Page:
SIR JAMES MACKINTosh had already anticipated, in his History of England, much of the matter which he has here reproduced as the Life of Sir Thomas More. This is followed by a memoir of Cardinal Wolsey, a very impartial and well-executed biography of Cranmer, and also of Lord Burleigh. As a collection, this volume and those which are to follow, will be eminently useful in the way of ready reference; but to criticism they can offer no field, as they must, for the most part, be little better than abridgments of larger works already familiar to the public.
Intemperance. — Accoording to the last report of the American Temperance Society, there are in the United States 200,000 paupers, 150,000 of whom it could be clearly shown, were reduced to poverty by intemperance.
Consumption of Silk-It has been calculated that no less than fourteen thousand millions of silk worms annually live and die to produce the quantity of silk which is consumed every year in England alone !
A Candidate for a Seat in Parliament.—A Mr. Chadwick, who has offered himself for the representation of the West Riding of Yorkshire after the passing of the Reform, sums up his qualifications in these words; “I am no man of family: I am no man of business: I have never been used to it: but I can shout, laugh, hawk, and spit, and cough, stamp, hiss, hoot, and huzza, and what more can be wanted for an M. P. 2”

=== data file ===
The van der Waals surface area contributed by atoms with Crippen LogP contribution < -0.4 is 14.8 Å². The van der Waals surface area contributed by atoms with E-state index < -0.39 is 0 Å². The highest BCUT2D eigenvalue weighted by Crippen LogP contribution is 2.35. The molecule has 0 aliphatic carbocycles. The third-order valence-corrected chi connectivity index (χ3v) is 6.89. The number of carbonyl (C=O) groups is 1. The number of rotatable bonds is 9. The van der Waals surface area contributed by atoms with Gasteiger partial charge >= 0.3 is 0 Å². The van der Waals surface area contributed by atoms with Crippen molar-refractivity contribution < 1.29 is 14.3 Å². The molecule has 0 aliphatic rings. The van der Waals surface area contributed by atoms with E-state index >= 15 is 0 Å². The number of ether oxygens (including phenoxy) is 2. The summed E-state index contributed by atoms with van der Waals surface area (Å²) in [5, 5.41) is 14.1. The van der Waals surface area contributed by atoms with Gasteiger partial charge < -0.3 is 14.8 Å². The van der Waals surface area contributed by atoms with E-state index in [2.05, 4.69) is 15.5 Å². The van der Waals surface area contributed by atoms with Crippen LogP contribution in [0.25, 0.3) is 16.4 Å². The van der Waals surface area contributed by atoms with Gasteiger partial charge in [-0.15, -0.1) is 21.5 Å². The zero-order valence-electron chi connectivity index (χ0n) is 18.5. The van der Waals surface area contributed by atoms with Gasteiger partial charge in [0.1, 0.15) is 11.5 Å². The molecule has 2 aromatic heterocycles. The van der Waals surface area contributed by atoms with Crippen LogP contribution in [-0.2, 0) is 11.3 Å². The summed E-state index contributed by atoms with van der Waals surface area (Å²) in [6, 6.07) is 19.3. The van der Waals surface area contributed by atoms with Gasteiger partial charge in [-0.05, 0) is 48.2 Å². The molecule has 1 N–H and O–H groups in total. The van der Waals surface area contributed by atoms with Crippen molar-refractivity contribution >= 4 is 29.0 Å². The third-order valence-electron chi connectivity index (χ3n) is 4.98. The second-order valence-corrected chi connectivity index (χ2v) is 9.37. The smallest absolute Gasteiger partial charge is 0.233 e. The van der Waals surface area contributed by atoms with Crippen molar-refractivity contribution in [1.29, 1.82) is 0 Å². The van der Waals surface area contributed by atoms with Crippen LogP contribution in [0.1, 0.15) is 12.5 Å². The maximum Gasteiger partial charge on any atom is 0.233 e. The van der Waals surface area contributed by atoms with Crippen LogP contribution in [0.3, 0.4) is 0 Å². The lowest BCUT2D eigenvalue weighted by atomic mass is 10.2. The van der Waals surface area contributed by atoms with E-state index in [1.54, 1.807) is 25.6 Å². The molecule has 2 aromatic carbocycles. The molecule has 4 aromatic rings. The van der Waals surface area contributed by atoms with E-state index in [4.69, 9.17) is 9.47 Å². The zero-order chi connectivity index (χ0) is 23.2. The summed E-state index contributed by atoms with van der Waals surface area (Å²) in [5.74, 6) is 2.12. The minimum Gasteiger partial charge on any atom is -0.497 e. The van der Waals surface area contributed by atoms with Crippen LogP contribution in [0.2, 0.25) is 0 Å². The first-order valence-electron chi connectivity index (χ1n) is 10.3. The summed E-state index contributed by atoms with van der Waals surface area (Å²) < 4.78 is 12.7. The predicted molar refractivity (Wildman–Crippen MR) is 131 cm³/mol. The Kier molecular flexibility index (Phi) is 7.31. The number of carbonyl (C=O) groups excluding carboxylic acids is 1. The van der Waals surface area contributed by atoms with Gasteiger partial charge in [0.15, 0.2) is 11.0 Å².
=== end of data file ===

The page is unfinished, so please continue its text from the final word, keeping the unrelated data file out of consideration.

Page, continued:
Meteorology.—It was lately mentioned by a public lecturer at Portsmouth, that Jupiter's attraction of the atmosphere of our earth was much greater than astronomers generally supposed. He says, that when the Moon is near Jupiter, he has so powerful an attraction for our atmosphere as to draw it up into the form of a spheroid. This effect produces the further results of electrical attraction and condensation, the immediate cause of rain. It is not to be wondered at, that if we admit the attraction of the heavenly bodies at all, that Jupiter should exercise it to a considerable extent on our earth, compared with which, the former planet is 1312 times as large. The Tea Plani in Great Britain. —Mr. J. Roukey, of Bristol, has found the Chinese Green Tea Plant to be more hardy than some other shrubs which endure the open air. He has tried it on the Welch Mountains, and succeeded. He planted it also in Brecanshire, not far from the Source of the Usk, about 1000 feet above the level of the sea, and higher than the limits of the native woods, consisting of Alder and Birch. It endured the last winter, and was not affected by the first of May. It has already sent forth vigorous shoots. Copper Slag.—A specimen of this rich stone has lately been subjected to an experiment, from which it appears to be, on account of its extreme hardness, the best material of which roads can be made. That which was hitherto deemed the most impenetrable of road materials, called Mount Sorrel Sienite, Its number in the order of hard substances is 100—the Copper Slag is as high as 234. Wheat.—A new kind of Buck Wheat has been lately introduced into Germany. It was found in use amongst the Italian peasantry by the name of Le ble d Italie Sau